Shingles is a harmless skin disease? And who has ever had cold sores, protected from it? Half-truths like these abound when it comes to shingles. FOCUS Online uncovers false myths and explains what is really true.
One in three over the age of 50 gets shingles. The risk increases with age. But even younger people do not have to be automatically immune to the viral disease. The prerequisite for this is that you have had chickenpox before.
Because shingles, also known as herpes zoster, is a new flare-up of the chickenpox infection. The varicella viruses responsible retreated to nerve nodes after the chickenpox infection. They remain dormant until certain factors weaken the immune system. This can be stress, another infection, alcohol and other risk factors. However, all of them reactivate the viruses. The pathogens leave the nerve nodes, migrate along the nerves to the surface of the skin and trigger the typical blisters here. Along the way, sometimes massive, even permanent pain can occur.
Admittedly, the topic is not that simple and it is therefore understandable that there are some misconceptions about shingles – which can ultimately endanger your own health. Zoster can result in risky complications, from permanent pain – the dreaded post-herpetic neuralgia – to vision and hearing damage. There is also a link between shingles and the risk of heart attack and stroke. So here are nine common statements about shingles and their truth:
That’s not true. Even those who have already had herpes zoster can get it again. A study shows that around six percent of those affected get shingles again. Because some pathogens can retreat into nerve nodes, as after chickenpox, i.e. after the initial infection with varicella viruses, and under certain circumstances become active again. This risk mainly exists in old age, because the immune system then naturally no longer reacts as strongly. The “guarding” of the dormant viruses by the immune system is therefore less strict and they can break out again.
That’s not true. Chickenpox and shingles are caused by varicella viruses, cold sores by herpes simplex viruses. Although both belong to the herpes virus family, they cause different diseases. Therefore, cold sores do not protect against shingles.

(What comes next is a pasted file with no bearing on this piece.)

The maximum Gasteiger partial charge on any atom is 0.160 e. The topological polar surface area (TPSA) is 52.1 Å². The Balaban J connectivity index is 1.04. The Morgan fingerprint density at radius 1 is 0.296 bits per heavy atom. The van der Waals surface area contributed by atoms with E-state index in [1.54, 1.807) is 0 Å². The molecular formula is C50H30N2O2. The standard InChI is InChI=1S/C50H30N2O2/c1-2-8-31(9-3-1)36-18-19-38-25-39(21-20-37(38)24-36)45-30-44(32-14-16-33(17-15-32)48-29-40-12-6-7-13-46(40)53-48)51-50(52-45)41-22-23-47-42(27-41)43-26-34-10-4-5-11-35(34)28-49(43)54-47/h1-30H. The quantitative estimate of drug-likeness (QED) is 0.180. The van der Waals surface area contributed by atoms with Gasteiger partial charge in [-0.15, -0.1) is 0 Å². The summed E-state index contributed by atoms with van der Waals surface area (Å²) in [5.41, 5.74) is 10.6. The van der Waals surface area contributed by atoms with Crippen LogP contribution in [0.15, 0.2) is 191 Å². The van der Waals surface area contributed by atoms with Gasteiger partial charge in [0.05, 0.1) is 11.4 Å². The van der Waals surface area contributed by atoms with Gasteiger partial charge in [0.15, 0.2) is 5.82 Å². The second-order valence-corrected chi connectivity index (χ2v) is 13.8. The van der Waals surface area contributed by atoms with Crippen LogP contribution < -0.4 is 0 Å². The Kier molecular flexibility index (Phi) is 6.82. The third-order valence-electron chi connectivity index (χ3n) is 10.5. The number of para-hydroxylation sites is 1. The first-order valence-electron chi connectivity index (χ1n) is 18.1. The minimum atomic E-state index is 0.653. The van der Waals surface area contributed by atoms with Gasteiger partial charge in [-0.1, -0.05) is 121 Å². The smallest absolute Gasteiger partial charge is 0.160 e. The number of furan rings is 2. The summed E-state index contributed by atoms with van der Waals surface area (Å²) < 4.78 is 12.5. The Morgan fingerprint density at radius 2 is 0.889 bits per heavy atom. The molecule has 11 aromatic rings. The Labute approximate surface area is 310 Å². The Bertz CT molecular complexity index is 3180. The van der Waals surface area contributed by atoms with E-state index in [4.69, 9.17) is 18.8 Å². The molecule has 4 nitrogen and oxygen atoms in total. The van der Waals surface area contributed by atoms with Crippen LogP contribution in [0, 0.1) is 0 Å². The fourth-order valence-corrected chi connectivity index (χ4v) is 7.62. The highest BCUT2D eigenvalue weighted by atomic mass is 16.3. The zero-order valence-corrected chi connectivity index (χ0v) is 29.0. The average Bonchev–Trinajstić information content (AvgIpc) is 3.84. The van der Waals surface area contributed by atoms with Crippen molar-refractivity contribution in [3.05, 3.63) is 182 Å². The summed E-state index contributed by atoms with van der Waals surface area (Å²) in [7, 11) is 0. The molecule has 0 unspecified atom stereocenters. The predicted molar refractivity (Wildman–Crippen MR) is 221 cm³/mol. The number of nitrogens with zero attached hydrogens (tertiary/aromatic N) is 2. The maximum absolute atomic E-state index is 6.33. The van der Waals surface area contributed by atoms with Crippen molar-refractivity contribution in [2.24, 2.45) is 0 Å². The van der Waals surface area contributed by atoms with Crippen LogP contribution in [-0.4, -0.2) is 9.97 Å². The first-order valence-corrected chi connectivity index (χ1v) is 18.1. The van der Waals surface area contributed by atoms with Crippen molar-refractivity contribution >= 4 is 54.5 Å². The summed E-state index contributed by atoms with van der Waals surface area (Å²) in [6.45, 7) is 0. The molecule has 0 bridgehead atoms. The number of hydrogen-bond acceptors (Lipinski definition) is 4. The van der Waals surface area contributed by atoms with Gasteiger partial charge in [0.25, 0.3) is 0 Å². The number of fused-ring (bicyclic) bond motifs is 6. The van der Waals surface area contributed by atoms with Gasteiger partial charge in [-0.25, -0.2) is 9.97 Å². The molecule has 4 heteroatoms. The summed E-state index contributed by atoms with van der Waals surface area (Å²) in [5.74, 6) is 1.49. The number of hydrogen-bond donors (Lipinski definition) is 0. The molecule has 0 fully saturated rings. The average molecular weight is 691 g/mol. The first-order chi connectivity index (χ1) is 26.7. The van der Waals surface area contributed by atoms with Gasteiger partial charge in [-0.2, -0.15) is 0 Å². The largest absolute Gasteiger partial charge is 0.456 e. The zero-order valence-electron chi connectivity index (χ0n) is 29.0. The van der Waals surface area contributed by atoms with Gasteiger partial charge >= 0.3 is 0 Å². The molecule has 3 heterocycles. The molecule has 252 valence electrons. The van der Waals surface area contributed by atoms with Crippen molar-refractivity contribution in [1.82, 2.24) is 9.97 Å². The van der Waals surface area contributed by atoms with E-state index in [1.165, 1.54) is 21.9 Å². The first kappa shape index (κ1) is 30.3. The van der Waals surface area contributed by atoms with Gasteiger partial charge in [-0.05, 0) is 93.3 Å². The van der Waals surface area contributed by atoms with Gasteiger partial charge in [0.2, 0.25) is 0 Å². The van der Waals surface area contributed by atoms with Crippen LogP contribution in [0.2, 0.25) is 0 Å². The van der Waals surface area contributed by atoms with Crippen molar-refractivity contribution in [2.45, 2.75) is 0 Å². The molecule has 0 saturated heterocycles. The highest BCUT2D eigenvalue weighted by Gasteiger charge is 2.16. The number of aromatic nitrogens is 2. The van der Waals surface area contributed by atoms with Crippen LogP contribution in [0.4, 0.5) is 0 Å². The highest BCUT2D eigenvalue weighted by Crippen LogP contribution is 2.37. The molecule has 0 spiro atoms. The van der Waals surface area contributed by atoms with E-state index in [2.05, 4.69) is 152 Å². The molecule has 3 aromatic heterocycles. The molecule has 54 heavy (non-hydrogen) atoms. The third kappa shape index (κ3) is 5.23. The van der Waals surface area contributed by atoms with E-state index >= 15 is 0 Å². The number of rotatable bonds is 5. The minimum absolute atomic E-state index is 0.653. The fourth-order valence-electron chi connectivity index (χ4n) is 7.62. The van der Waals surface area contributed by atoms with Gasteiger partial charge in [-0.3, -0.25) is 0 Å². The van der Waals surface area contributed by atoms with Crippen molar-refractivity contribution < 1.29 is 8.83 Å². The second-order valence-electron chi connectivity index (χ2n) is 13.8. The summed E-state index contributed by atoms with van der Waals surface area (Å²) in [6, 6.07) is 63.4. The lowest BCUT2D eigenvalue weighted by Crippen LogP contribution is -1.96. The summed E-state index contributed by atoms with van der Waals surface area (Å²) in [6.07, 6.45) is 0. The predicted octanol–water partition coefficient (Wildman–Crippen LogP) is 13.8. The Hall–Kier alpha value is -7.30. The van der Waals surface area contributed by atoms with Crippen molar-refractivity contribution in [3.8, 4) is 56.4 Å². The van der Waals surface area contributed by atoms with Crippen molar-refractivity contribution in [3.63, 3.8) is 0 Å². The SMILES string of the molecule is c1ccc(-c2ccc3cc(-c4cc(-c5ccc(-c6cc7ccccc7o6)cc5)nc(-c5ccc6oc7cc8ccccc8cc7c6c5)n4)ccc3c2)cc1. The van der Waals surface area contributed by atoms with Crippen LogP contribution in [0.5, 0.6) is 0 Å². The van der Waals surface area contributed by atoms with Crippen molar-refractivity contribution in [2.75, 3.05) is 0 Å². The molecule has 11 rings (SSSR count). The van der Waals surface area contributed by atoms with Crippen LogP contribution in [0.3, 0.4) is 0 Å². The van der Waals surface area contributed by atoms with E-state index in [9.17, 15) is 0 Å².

Unfortunately not. The opposite is true: anyone who has had chickenpox can later develop shingles. If you have not had chickenpox or are protected by the chickenpox vaccination, you will not get shingles. Because shingles includes: First the primary infection with chickenpox, then a latency phase in which the virus remains inactive in the body, and only then the reactivation of the varicella and thus the shingles.
It is true that the virus is very contagious. But you can’t catch herpes zoster from someone who just has shingles – only chickenpox; assuming you haven’t had this childhood disease before and haven’t been vaccinated against chickenpox. The fluid in the zoster vesicles is particularly infectious, as it contains a large number of varicella. If you have had chickenpox or been vaccinated against it, you cannot catch chickenpox from someone with zoster.
Incorrect. The nerves on which the pathogens move to the surface of the skin are the first to be affected by the varicella virus. Around a week before the skin turns red and the typical rash develops, the affected nerves experience severe pain. They can be so severe that people worry they may have renal colic or bile problems. The cause of the severe pain is minor damage to the nerves caused by the vandalizing viruses. So shingles affects the nerves first and then the skin.
Not necessarily true. The rash always spreads only on one side, i.e. on one side of the body axis (vertical axis from the crown of the head to the pelvis), and not around the entire waist like a belt. In addition, herpes zoster does not only occur in this area, i.e. band-like starting next to the spine around the body forwards towards the stomach, but can also be localized above, below, on the head, an arm or a leg.
This is not good advice. You are on the safe side if the skin change is clarified by a doctor. It is true that shingles often heals on its own in young, otherwise healthy people without medication. But that is not always the case. In any case, herpes zoster should be looked after by a doctor in patients over 50 years of age if the blisters appear on the head (face, ear, neck and so on) or in people of any age if there are previous illnesses.
Unfortunately, this is not the case for many sufferers. Firstly, the risk of heart attack and stroke is still significantly higher months after the illness has been overcome. More precisely: Up to six months after the shingles disease, it is more than twice as high as before. On the other hand, up to 20 percent of those affected suffer from complications such as postherpetic neuralgia (PZN). The nerve pain remains, even if the skin changes have long since subsided. Pain therapy is then important so that the pain does not become chronic and last for months. Only when the damaged nerves have recovered does the pain go away in most of those affected.
Not correct. There is a vaccine that protects against shingles. The Standing Committee on Vaccination (Stiko) has approved this adjuvanted subunit inactivated vaccine for people over 50 years of age. The zoster vaccination is highly effective and protects up to 90 percent against reactivation of varicella, as studies show. Incidentally, the vaccination is also useful for those who have already had shingles. Because a second reactivation may well be possible. Ask your doctor about the zoster vaccination.